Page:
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Madame Curie is a 1943 biographical film made by MGM. It was directed by Mervyn LeRoy and produced by Sidney Franklin from a screenplay by Paul Osborn, Paul H. Rameau and Aldous Huxley (uncredited), adapted from the biography by Eve Curie.

It stars Greer Garson, Walter Pidgeon, Henry Travers, Albert Bassermann, C. Aubrey Smith, Dame May Whitty, Reginald Owen, Van Johnson, and Margaret O'Brien and featuring narration read by James Hilton. The film tells the story of Polishmarker-Frenchmarker physicist Marie Curie.

It was nominated for Academy Awards for Best Actor in a Leading Role (Walter Pidgeon), Best Actress in a Leading Role (Greer Garson), Best Art Direction-Interior Decoration, Black-and-White (Cedric Gibbons, Paul Groesse, Edwin B. Willis, Hugh Hunt), Best Cinematography, Black-and-White, Best Music, Scoring of a Dramatic or Comedy Picture, Best Picture and Best Sound, Recording.

Garson and Pidgeon had starred together in the previous year's Best Picture Mrs. Miniver.


Marie Sklodowska (Greer Garson) is a poor, idealistic student living in Paris and studying at the Sorbonne. She neglects her health and one day faints during class. Her tutor, Prof. Perot (Albert Bassermann) is sympathetic and, finding that she has no friends or family in Paris, invites her to a soirée his wife is throwing for a "few friends". Among the many guests is physicist Pierre Curie (Walter Pidgeon), an extremely shy and absentminded man completely devoted to his work. He allows Marie to share his lab and finds that she is a gifted scientist. Appalled that she plans on returning to Poland to teach after graduation, rather than devoting her life to further study, he takes her to visit his family in their country home. Marie and Pierre both tend to concentrate on science to the extent that they don't realize until the last minute they have fallen in love. Even when Pierre asks Marie to be his wife, he does so in terms of reason, logic and chemistry.

Fascinated by a demonstration she saw as an undergraduate, of a pitchblende rock that seems to generate enough energy to take small photographs, Marie decides to make the rock's energy that the subject of her doctoral study. The measurements she takes don't seem to add up, and she decides there must be a third radioactive element in the rock in addition to the two she knows are in there. (In the midst of discussing this, she discloses offhandedly to Pierre's family that she's pregnant.)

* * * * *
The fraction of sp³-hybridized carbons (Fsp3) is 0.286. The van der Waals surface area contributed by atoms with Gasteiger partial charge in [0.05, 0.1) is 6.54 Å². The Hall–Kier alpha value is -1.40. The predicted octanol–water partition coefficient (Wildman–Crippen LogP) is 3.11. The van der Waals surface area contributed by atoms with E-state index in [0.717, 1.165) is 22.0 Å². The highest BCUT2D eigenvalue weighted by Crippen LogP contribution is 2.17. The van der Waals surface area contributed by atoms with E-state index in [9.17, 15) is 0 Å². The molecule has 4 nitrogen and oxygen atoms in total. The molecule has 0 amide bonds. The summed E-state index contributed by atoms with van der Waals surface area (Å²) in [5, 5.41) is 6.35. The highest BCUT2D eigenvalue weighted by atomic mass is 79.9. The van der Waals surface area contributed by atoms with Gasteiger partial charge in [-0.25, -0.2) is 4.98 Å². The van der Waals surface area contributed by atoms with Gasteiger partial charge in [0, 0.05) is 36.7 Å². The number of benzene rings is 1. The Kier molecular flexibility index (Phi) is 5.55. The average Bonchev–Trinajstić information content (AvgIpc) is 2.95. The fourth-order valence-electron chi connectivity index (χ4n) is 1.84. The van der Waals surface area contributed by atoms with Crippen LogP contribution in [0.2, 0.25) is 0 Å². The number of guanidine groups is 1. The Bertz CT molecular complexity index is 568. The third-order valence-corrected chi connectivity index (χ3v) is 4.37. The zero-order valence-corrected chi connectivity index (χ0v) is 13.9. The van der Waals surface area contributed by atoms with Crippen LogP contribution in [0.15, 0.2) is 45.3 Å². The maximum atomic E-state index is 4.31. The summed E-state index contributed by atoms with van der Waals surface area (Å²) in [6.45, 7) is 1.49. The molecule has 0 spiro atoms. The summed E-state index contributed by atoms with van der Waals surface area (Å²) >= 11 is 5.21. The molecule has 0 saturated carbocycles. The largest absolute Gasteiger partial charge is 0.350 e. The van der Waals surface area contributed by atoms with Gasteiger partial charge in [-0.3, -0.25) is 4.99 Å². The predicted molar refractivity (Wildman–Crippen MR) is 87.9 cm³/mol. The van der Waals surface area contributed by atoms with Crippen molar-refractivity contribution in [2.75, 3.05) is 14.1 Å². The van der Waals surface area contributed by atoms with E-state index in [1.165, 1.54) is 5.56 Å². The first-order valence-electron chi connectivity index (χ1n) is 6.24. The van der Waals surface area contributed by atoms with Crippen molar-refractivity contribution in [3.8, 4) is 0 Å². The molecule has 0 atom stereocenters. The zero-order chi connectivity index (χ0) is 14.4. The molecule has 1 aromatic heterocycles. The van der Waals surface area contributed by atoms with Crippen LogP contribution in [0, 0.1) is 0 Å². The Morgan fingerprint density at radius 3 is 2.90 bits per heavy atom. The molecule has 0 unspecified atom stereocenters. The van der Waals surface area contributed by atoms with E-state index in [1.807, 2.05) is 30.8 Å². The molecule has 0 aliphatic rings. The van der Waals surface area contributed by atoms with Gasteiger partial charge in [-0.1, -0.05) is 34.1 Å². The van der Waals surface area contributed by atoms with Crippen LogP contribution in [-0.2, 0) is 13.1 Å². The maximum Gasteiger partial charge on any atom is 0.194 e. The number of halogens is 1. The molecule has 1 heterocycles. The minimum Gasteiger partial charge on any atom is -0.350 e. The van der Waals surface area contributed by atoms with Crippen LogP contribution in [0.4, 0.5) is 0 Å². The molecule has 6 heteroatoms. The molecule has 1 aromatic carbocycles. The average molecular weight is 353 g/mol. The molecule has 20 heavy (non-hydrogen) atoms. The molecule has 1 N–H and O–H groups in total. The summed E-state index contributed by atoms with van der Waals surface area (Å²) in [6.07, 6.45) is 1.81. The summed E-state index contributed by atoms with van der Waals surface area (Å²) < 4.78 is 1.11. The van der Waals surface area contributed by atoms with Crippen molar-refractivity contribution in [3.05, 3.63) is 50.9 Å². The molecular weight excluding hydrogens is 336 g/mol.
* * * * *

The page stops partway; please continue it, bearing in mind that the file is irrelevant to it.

The physics department at the Sorbonne refuses to fund their research without more proof of the element's existence, but allows them to use a dilapidated old shed across the courtyard from the physics building. In spite of its disadvantages, they import eight tons of pitchblende ore and cook it down to look for the element they call radium. In spite of inability to separate out pure radium, they know something is definitely there, as Marie's hands are being burned. They hit on a tedious method of crystallization to arrive at pure radium.

Now world-famous, they go on vacation to rest after all the press conferences and the Nobel Prize. They're granted a new laboratory by the university; before its dedication Marie shows off her new dress, inspiring Pierre to go get her a set of earrings to go with it. Walking home in the rain, he absentmindedly crosses the street in front of a delivery wagon and is run down and killed. Marie almost loses her mind, but after the concerned Prof. Perot counsels her, she rallies when she remembers Pierre's words that if one of them should die, the other must go on just the same. The film concludes with a speech she gives at the 25th anniversary celebration of the discovery of radium, expressing her belief that science is the path to a better world.


Production Notes

  • In March 1938, Anita Loos contacted Aldous Huxley, then recently moved to Hollywood, saying she would put him in touch with MGM for a writing contract. Madame Curie was originally to star Greta Garbo and be directed by George Cukor. MGM ultimately rejected Huxley's script for Madame Curie as "too literary".
  • Mervyn LeRoy replaced Albert Lewin, who was fired shortly before production began.
  • The film is heavily fictionalized for dramatic purposes and completely omits any mention of Marie's family in Paris, including her sister Bronislawa, an obstetrician, with whom she was very close. There is also virtually no mention of Marie's intense devotion to politics and the liberation / independence of her native Polandmarker.
  • Author James Hilton was the narrator for this film and for Random Harvest.


  1. Sybille Bedford, Aldous Huxley: A Biography (1974), p. 369 and Barry Paris, Garbo (1996)

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